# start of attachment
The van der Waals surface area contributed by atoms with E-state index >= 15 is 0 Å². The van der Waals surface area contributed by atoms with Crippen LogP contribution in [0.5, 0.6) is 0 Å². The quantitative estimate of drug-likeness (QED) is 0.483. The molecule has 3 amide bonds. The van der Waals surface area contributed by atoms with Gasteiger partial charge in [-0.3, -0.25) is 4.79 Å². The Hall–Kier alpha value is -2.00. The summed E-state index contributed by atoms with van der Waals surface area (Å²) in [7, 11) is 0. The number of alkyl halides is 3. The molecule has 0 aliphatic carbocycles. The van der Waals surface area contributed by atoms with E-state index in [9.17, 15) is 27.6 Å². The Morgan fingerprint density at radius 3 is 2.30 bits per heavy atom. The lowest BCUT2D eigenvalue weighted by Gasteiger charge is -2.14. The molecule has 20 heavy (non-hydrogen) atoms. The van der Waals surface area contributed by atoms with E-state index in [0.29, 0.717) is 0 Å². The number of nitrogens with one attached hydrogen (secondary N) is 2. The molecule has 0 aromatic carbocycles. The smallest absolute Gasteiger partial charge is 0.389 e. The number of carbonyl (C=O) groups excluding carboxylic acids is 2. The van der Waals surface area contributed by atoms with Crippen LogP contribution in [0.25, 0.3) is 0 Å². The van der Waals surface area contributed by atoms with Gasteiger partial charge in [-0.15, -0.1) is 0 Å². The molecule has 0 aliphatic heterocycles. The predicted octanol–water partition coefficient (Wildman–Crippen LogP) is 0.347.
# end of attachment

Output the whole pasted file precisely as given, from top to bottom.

The van der Waals surface area contributed by atoms with E-state index >= 15 is 0 Å². The van der Waals surface area contributed by atoms with Crippen LogP contribution in [0.5, 0.6) is 0 Å². The quantitative estimate of drug-likeness (QED) is 0.483. The molecule has 3 amide bonds. The van der Waals surface area contributed by atoms with Gasteiger partial charge in [-0.3, -0.25) is 4.79 Å². The Hall–Kier alpha value is -2.00. The summed E-state index contributed by atoms with van der Waals surface area (Å²) in [7, 11) is 0. The number of alkyl halides is 3. The molecule has 0 aliphatic carbocycles. The van der Waals surface area contributed by atoms with E-state index in [9.17, 15) is 27.6 Å². The Morgan fingerprint density at radius 3 is 2.30 bits per heavy atom. The lowest BCUT2D eigenvalue weighted by Gasteiger charge is -2.14. The molecule has 20 heavy (non-hydrogen) atoms. The van der Waals surface area contributed by atoms with E-state index in [0.29, 0.717) is 0 Å². The number of nitrogens with one attached hydrogen (secondary N) is 2. The molecule has 0 aromatic carbocycles. The smallest absolute Gasteiger partial charge is 0.389 e. The number of carbonyl (C=O) groups excluding carboxylic acids is 2. The van der Waals surface area contributed by atoms with Crippen LogP contribution in [0.25, 0.3) is 0 Å². The van der Waals surface area contributed by atoms with Gasteiger partial charge in [-0.15, -0.1) is 0 Å². The molecule has 0 aliphatic heterocycles. The predicted octanol–water partition coefficient (Wildman–Crippen LogP) is 0.347.